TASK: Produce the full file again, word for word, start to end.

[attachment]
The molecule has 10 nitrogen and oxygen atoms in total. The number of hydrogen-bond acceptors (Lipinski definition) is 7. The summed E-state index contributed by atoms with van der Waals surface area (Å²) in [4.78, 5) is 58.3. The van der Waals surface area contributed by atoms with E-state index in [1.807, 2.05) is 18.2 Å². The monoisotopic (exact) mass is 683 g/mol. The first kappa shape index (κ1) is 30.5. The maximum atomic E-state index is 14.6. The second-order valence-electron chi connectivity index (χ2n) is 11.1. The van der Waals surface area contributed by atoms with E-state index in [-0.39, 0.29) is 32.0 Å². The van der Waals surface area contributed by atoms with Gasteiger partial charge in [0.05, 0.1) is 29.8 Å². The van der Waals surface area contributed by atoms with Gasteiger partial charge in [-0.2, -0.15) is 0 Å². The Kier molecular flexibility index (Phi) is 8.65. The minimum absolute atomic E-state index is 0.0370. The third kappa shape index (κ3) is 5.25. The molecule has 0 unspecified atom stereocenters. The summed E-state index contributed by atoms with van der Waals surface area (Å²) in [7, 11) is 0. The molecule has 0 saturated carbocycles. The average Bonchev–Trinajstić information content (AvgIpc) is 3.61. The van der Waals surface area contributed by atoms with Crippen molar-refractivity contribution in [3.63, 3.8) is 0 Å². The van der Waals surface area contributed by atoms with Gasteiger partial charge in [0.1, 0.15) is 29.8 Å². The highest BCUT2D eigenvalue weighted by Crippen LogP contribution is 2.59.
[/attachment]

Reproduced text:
The molecule has 10 nitrogen and oxygen atoms in total. The number of hydrogen-bond acceptors (Lipinski definition) is 7. The summed E-state index contributed by atoms with van der Waals surface area (Å²) in [4.78, 5) is 58.3. The van der Waals surface area contributed by atoms with E-state index in [1.807, 2.05) is 18.2 Å². The monoisotopic (exact) mass is 683 g/mol. The first kappa shape index (κ1) is 30.5. The maximum atomic E-state index is 14.6. The second-order valence-electron chi connectivity index (χ2n) is 11.1. The van der Waals surface area contributed by atoms with E-state index in [-0.39, 0.29) is 32.0 Å². The van der Waals surface area contributed by atoms with Gasteiger partial charge in [0.05, 0.1) is 29.8 Å². The van der Waals surface area contributed by atoms with Gasteiger partial charge in [-0.2, -0.15) is 0 Å². The Kier molecular flexibility index (Phi) is 8.65. The minimum absolute atomic E-state index is 0.0370. The third kappa shape index (κ3) is 5.25. The molecule has 0 unspecified atom stereocenters. The summed E-state index contributed by atoms with van der Waals surface area (Å²) in [7, 11) is 0. The molecule has 0 saturated carbocycles. The average Bonchev–Trinajstić information content (AvgIpc) is 3.61. The van der Waals surface area contributed by atoms with Crippen molar-refractivity contribution in [3.63, 3.8) is 0 Å². The van der Waals surface area contributed by atoms with Gasteiger partial charge in [0.1, 0.15) is 29.8 Å². The highest BCUT2D eigenvalue weighted by Crippen LogP contribution is 2.59.